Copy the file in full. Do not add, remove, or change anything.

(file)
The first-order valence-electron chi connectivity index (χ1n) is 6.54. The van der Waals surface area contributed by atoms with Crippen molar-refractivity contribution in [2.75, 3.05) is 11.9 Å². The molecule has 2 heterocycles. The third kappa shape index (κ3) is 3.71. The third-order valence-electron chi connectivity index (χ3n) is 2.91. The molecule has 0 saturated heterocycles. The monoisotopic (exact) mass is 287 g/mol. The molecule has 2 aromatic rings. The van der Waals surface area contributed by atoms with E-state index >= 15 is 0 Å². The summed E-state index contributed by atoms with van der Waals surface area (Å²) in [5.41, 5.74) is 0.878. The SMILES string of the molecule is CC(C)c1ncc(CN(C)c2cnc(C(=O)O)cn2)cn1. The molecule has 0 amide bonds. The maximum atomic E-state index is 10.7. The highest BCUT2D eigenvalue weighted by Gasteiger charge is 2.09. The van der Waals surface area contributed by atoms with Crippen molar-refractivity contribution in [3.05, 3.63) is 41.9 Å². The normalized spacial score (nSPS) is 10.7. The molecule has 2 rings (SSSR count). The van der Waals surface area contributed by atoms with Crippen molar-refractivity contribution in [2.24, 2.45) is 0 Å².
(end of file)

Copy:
The first-order valence-electron chi connectivity index (χ1n) is 6.54. The van der Waals surface area contributed by atoms with Crippen molar-refractivity contribution in [2.75, 3.05) is 11.9 Å². The molecule has 2 heterocycles. The third kappa shape index (κ3) is 3.71. The third-order valence-electron chi connectivity index (χ3n) is 2.91. The molecule has 0 saturated heterocycles. The monoisotopic (exact) mass is 287 g/mol. The molecule has 2 aromatic rings. The van der Waals surface area contributed by atoms with E-state index >= 15 is 0 Å². The summed E-state index contributed by atoms with van der Waals surface area (Å²) in [5.41, 5.74) is 0.878. The SMILES string of the molecule is CC(C)c1ncc(CN(C)c2cnc(C(=O)O)cn2)cn1. The molecule has 0 amide bonds. The maximum atomic E-state index is 10.7. The highest BCUT2D eigenvalue weighted by Gasteiger charge is 2.09. The van der Waals surface area contributed by atoms with Crippen molar-refractivity contribution in [3.05, 3.63) is 41.9 Å². The normalized spacial score (nSPS) is 10.7. The molecule has 2 rings (SSSR count). The van der Waals surface area contributed by atoms with Crippen molar-refractivity contribution in [2.24, 2.45) is 0 Å².